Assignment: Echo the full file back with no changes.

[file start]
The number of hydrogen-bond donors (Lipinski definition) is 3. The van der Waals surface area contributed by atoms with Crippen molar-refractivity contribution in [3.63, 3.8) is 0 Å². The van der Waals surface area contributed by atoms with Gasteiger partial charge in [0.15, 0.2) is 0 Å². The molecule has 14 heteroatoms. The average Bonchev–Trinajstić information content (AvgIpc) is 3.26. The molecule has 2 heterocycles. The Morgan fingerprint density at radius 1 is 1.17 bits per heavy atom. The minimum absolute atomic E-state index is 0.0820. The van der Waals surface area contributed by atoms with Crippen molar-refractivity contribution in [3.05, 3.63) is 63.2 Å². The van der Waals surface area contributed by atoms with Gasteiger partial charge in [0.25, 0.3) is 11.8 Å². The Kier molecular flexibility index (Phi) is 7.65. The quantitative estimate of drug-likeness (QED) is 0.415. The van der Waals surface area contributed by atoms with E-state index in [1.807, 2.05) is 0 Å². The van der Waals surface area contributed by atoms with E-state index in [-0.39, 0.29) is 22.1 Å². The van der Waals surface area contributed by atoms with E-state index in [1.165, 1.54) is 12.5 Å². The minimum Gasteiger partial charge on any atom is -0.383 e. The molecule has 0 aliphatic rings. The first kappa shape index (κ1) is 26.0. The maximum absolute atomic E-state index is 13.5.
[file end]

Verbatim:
The number of hydrogen-bond donors (Lipinski definition) is 3. The van der Waals surface area contributed by atoms with Crippen molar-refractivity contribution in [3.63, 3.8) is 0 Å². The van der Waals surface area contributed by atoms with Gasteiger partial charge in [0.15, 0.2) is 0 Å². The molecule has 14 heteroatoms. The average Bonchev–Trinajstić information content (AvgIpc) is 3.26. The molecule has 2 heterocycles. The Morgan fingerprint density at radius 1 is 1.17 bits per heavy atom. The minimum absolute atomic E-state index is 0.0820. The van der Waals surface area contributed by atoms with Crippen molar-refractivity contribution in [3.05, 3.63) is 63.2 Å². The van der Waals surface area contributed by atoms with Gasteiger partial charge in [0.25, 0.3) is 11.8 Å². The Kier molecular flexibility index (Phi) is 7.65. The quantitative estimate of drug-likeness (QED) is 0.415. The van der Waals surface area contributed by atoms with E-state index in [1.807, 2.05) is 0 Å². The van der Waals surface area contributed by atoms with E-state index in [-0.39, 0.29) is 22.1 Å². The van der Waals surface area contributed by atoms with E-state index in [1.165, 1.54) is 12.5 Å². The minimum Gasteiger partial charge on any atom is -0.383 e. The molecule has 0 aliphatic rings. The first kappa shape index (κ1) is 26.0. The maximum absolute atomic E-state index is 13.5.